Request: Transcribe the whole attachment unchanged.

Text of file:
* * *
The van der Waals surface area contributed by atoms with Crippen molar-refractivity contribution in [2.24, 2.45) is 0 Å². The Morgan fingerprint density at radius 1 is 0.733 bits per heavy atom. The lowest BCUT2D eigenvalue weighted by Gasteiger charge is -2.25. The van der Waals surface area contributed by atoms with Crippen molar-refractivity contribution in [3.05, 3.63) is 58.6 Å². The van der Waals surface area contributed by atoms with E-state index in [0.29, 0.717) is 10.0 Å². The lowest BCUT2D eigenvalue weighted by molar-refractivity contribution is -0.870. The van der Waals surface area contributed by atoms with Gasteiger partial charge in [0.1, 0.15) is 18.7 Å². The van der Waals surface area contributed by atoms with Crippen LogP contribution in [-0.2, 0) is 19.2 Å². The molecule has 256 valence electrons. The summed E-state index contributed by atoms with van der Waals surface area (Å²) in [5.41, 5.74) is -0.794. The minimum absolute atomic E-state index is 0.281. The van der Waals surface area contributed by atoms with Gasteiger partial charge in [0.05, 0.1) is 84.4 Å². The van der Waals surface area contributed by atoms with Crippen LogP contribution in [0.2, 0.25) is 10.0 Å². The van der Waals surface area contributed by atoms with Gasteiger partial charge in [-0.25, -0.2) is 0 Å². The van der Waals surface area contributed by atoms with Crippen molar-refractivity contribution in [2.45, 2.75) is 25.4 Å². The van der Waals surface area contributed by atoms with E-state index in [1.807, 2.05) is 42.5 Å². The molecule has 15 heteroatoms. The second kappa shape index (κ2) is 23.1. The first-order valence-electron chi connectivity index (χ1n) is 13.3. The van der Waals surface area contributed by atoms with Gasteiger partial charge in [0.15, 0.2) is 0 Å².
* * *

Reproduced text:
The van der Waals surface area contributed by atoms with Crippen molar-refractivity contribution in [2.24, 2.45) is 0 Å². The Morgan fingerprint density at radius 1 is 0.733 bits per heavy atom. The lowest BCUT2D eigenvalue weighted by Gasteiger charge is -2.25. The van der Waals surface area contributed by atoms with Crippen molar-refractivity contribution in [3.05, 3.63) is 58.6 Å². The van der Waals surface area contributed by atoms with E-state index in [0.29, 0.717) is 10.0 Å². The lowest BCUT2D eigenvalue weighted by molar-refractivity contribution is -0.870. The van der Waals surface area contributed by atoms with Gasteiger partial charge in [0.1, 0.15) is 18.7 Å². The van der Waals surface area contributed by atoms with Crippen LogP contribution in [-0.2, 0) is 19.2 Å². The molecule has 256 valence electrons. The summed E-state index contributed by atoms with van der Waals surface area (Å²) in [5.41, 5.74) is -0.794. The minimum absolute atomic E-state index is 0.281. The van der Waals surface area contributed by atoms with Gasteiger partial charge in [0.05, 0.1) is 84.4 Å². The van der Waals surface area contributed by atoms with Crippen LogP contribution in [0.2, 0.25) is 10.0 Å². The van der Waals surface area contributed by atoms with Gasteiger partial charge in [-0.25, -0.2) is 0 Å². The van der Waals surface area contributed by atoms with Crippen molar-refractivity contribution in [2.45, 2.75) is 25.4 Å². The van der Waals surface area contributed by atoms with E-state index in [1.807, 2.05) is 42.5 Å². The molecule has 15 heteroatoms. The second kappa shape index (κ2) is 23.1. The first-order valence-electron chi connectivity index (χ1n) is 13.3. The van der Waals surface area contributed by atoms with Gasteiger partial charge in [0.15, 0.2) is 0 Å².